Exodus 32 part 1: Changing His Mind

Have you ever read Exodus 32? This chapter is INSANE! I am splitting my response to it into two sections because there is no way 500 words could do it justice.

A golden calf. A heated argument. A change of mind. A shocking sight. A murderous rampage. A plea for grace.

Not bad.

A Golden Calf

“Where’s Moses?” The people want a leader and none is to be found.

“Where’s God?” The people want to worship but don’t know where to direct it.

So Aaron steps in and leads them in the most ironic worship service they have ever participated in.

They make things with gold. They speak priestly things to one another. They build an altar. They have a festival. The make burnt offerings and sacrifices of well being. And they eat and drink.

These are all things that God told them to do in the Law.

It would seem that much in the law is fairly intuitive. No one had to tell them to do these things. They just did them.

Which would lead me to believe that the craziest part in the law was that whole “don’t worship other gods and don’t build idols” part. 

A Heated Argument.

What do you think- Is Moses vs. God a better argument than Abraham vs. God?

I am going with Moses. Here’s why:

1) God tries to shirk off responsibility of the people to Moses.

‘Go down at once! Your people, whom you brought up out of the land of Egypt, have acted perversely

Really? Your people? Listen God, I am pretty sure you were very clear about the fact that you brought those people out of Egypt and that they are actually your people. Don’t try and get out of this one. They are here because of you.

2) God finds a loophole in his promise

Now let me alone, so that my wrath may burn hot against them and I may consume them; and of you I will make a great nation.’

God made that promise to Abraham. Moses is technically a descendant of Abraham so the promise still works. It is just a really shady way of making it happen.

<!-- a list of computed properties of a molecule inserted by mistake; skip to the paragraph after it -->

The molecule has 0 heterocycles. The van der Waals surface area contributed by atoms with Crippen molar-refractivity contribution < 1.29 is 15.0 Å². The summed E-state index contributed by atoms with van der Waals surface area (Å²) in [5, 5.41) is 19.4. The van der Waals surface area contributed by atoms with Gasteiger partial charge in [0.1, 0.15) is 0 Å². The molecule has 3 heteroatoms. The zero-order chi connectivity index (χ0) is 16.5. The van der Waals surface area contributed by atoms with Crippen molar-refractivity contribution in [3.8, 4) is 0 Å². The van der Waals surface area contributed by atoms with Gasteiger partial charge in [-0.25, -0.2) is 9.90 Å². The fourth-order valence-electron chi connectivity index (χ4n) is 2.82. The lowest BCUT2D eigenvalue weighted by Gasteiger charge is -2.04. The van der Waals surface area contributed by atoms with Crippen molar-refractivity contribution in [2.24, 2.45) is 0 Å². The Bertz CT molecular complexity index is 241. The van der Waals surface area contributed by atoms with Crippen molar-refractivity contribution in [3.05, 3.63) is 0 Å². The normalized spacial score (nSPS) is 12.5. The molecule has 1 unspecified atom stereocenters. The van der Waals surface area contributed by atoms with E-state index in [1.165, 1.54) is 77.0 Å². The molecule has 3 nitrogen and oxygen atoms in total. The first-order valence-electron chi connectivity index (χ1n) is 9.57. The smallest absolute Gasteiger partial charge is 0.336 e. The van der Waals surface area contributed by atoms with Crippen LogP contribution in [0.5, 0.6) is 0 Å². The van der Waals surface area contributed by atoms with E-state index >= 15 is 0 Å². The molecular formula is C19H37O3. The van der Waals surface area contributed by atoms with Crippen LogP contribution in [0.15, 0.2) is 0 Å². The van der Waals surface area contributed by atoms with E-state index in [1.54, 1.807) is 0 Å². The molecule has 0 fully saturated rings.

3) Moses appeals to God’s honor

Why should the Egyptians say, “It was with evil intent that he brought them out to kill them in the mountains, and to consume them from the face of the earth”?

In other words: This is going to make you look really bad! Don’t do it! It is a stupid idea!

That takes some serious guts. God is burning hot with anger and hell-bent on wiping these people out and Moses says “no.”

Question: One of God’s complaints about the Israelites was that they were “stiff-necked.” Is Moses being stiff-necked and disobedient? What do you do with that?!

A Change Of Mind

Depending on your translation, at the end of the argument, God repents.

Mind. Blown.

He turns from what he was going to do. He changes his course of direction. That’s what repentance means.

I have heard a lot of people try to say that this was just a test for Moses. A bit like when God tested Abraham. I don’t buy it.

There is nothing in here, nothing, that makes me think this was a test. God was going to wipe his people off the face of the earth and because of a fight with Moses, changed his mind.

Mind. Blown.

So what about you? What are your thoughts on Exodus 32? Does it challenge any of your preconceptions or understanding about the God of the Bible?

4 responses